Two prominent media stories in the past few days prompted me to dive into the detail so I could find out how true they really were.
The first was the front page splash about “Diet cola link to dementia and strokes”, stating that “Drinking a diet cola a day almost triples your risk”.
The study was admittedly big – 4,300 people in the US over 10 years. But the samples for drinking habits were smaller and the incidence of strokes and dementia was 3% and 5%.
Moreover, the study made no claims about cause and effect. Critics said even the association with diet drinks was weakened after taking account of other factors such as hypertension and diabetes.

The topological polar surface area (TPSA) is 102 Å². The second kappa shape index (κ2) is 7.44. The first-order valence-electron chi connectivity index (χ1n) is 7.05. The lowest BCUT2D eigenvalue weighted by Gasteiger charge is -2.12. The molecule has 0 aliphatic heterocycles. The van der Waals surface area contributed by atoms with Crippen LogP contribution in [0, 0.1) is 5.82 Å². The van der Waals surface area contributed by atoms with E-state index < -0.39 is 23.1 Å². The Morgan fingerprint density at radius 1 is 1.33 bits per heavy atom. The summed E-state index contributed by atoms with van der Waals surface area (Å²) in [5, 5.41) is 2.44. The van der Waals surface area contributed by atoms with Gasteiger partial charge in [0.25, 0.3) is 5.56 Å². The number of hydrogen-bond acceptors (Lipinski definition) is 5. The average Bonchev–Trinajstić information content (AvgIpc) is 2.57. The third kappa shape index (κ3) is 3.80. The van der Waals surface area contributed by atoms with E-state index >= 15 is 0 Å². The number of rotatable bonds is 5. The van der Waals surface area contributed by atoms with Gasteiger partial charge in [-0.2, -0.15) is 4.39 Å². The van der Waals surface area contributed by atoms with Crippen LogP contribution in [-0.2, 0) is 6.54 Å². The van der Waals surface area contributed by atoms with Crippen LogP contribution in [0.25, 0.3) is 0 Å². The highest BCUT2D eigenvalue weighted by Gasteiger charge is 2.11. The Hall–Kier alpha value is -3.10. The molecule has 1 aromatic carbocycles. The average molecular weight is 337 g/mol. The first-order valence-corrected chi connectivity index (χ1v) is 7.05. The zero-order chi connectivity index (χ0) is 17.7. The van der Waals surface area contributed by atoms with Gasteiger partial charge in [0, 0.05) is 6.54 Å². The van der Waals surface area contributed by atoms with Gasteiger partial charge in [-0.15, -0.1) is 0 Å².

It was also pointed out that “Public Health England is actively encouraging food and drink companies to use low calorie sweeteners as an alternative to sugar and help people manage their weight.”
The second was the California Berkeley soda tax being hailed as a success because it led to a 9.6% sales drop after a year.
In fact, it transpires untaxed diet soda sales fell 9.2% over the same period. And sales outside the tax area increased by 6.9%.
The tax may have raised $1.4 million. But was it worth it ? I very much doubt it had any real impact other than annoyance, more traffic and more paperwork. The self-reported consumption decline of 6 calories a day was reported to be “not statistically significant”.